Tips For Fishing and Living # 9

Tip #9

A bad day’s fishing is better than a good day at work.” Anonymous

 Not every day is a feel-good day. If one were only to act based upon feelings little would ever get done, or ever accomplished. Not only that, but we’d be acting out ours feelings, which more than likely, would produce negative results. This is why we act based upon our values, and our thoughts, rather than our feelings. This doesn’t mean we need to truck along in gloom and dreariness. Also, there is, of course, plenty we can do to rectify “bad” feelings. At my present stage of life I have made a personal pact to “do more of what I enjoy doing, and less of what I don’t.” Sometimes this means I seek out a way to find some joy or fun within a task I probably would otherwise prefer to skip all together. An example is if I become backed up with a list of several phone calls I need to return. Normally I dislike this task very much, so I foolishly avoid making these call-backs. This, of course, only causes my list to mount up more. A solution, besides staying on top of the calls to begin with, is I can decide to get myself into our hot tub and start returning the calls from there. This usually does the trick for me. Soon this unpleasant task that I’ve been avoiding is a fun activity. Soon I find myself zipping through my “to-do” list of call-backs, and I even start looking for more calls to make, just because! Silly, but effective. Basically, I’ve succeeded in bringing a bit of fun into the mix. Not that everything in life is a lark, but by not taking myself, or life, so seriously can often go a long way to making real life more like a day of fishing.

Also, negative feelings can, in fact, be quite helpful. This is true only if we use them as the important information they provide us with. Each of us has two inner guidance systems:  1. Our Feeling Guidance System, and, 2. Our Thinking Guidance System. The feeling guidance system is designed primarily to inform us. It lets us know what we are experiencing at any given moment. It can tell us if we are angry, or afraid, or bored, or any hosts of feelings. Sometimes we misuse this system by, either ignoring these feelings by stifling the feelings with stoic and robotic behaviors. We “tough it out.” In other words, we over-ride the Feeling System. The other way we misuse this system is by overwhelming ourselves with these feelings. We thus become flooded with negative or daunting emotionality that acts as a debilitating – often paralyzing – force. The result is we keep ourselves from taking appropriate action or actions. Also, coming from this overwhelmed state, the actions we do take when we are flooded with such feelings usually are not the right kind. For instance, we may stay in bed, or over eat, or drink too much, etc., and ultimately not take the very steps that would result in us having better, more positive feelings.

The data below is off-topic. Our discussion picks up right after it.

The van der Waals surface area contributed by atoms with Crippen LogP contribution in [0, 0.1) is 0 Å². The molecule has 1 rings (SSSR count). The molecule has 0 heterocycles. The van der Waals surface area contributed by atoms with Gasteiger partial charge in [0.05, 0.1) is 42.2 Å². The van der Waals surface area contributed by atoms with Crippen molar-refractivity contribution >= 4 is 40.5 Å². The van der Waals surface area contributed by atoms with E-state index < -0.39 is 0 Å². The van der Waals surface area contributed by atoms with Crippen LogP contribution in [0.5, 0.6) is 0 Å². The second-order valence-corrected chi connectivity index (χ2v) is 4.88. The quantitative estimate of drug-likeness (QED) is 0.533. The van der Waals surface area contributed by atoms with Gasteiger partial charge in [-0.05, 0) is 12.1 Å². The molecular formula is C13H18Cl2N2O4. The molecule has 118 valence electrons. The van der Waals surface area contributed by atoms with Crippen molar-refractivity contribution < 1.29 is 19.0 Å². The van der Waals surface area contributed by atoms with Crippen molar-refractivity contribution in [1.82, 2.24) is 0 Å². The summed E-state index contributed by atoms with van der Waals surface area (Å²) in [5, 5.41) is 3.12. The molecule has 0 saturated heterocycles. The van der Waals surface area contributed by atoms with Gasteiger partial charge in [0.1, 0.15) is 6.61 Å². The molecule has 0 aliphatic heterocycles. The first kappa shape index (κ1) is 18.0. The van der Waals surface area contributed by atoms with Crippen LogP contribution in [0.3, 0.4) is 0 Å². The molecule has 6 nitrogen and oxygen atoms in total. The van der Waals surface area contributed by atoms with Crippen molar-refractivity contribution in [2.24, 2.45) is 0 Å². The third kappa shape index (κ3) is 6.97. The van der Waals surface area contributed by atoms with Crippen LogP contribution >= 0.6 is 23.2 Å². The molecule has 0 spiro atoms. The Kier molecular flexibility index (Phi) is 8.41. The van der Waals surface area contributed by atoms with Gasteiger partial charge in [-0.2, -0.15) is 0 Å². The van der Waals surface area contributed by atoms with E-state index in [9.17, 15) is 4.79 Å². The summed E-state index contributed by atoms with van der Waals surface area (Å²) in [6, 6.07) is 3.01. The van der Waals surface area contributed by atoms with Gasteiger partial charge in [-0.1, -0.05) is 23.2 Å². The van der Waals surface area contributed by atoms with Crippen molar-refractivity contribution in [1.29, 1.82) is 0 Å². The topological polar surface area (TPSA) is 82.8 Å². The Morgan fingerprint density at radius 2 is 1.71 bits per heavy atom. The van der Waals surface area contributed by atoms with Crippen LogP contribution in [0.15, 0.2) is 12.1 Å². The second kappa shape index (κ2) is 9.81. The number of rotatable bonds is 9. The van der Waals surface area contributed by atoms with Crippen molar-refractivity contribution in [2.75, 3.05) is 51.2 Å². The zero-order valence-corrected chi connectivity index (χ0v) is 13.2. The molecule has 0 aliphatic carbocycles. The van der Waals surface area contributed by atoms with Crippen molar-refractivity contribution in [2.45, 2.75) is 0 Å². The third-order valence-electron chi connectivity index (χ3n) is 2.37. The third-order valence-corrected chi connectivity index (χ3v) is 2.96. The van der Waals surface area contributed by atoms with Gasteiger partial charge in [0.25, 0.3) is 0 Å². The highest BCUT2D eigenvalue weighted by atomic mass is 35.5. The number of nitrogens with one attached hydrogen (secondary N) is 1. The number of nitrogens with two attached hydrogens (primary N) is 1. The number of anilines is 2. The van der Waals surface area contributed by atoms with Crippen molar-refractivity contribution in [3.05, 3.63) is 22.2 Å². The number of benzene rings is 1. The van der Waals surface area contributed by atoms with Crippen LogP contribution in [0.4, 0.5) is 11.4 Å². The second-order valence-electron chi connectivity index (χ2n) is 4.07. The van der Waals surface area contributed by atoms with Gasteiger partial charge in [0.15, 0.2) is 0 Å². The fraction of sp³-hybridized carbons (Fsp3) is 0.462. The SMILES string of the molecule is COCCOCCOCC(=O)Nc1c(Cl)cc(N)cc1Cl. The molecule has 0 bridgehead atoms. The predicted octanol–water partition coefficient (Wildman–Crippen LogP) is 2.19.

A much better way is to do a both-and approach by using both guidance systems in conjunction with each other. First, we allow ourselves to acknowledge whatever feeling we are experiencing – negative or positive – feelings. Then we use our thinking guidance system to figure what would be an appropriate response to take. We might require a viable solution. Feelings are best when they move us into action. We call these kinds of feelings Primary Feelings. If, however, the feelings keep us stuck, and we keep dwelling on them or recycling them over and over, we call these Secondary Feelings. It is like saying “I’m sad that I’m sad that I’m sad…” So we first need to notice the present feelings, and then we ask what would be useful to do in order to move beyond them. Some inner reflection can serve us well to come up with what might be a best course of action. It may or may not prove correct. But we are now in action and can address this next step. In light of this new knowledge, what now would be best? And so on. By doing so we are moving past the stuckness. Maybe it is time for a cup of tea, some journalling, or a run or brisk walk, or a heart-to-heart conversation with a dear friend. Maybe we start asking, “what would work best right now?” Or “Is there another way to look at this situation?” Or even, “what might be good about this current situation?” “What would help?” “Is this the best time for me to do something?” “Can I do just one thing now, and come back later with a possible next step?”

 These are only a few questions one might choose to ponder. Whenever we make use of both of these inner guidance systems and see them as a partnership that we can readily enter, we ultimately do much better. This both-and approach is what sets us humans apart from reptiles and allows us to use our mammalian brains.

Maybe we just need to go on a “fishing trip”.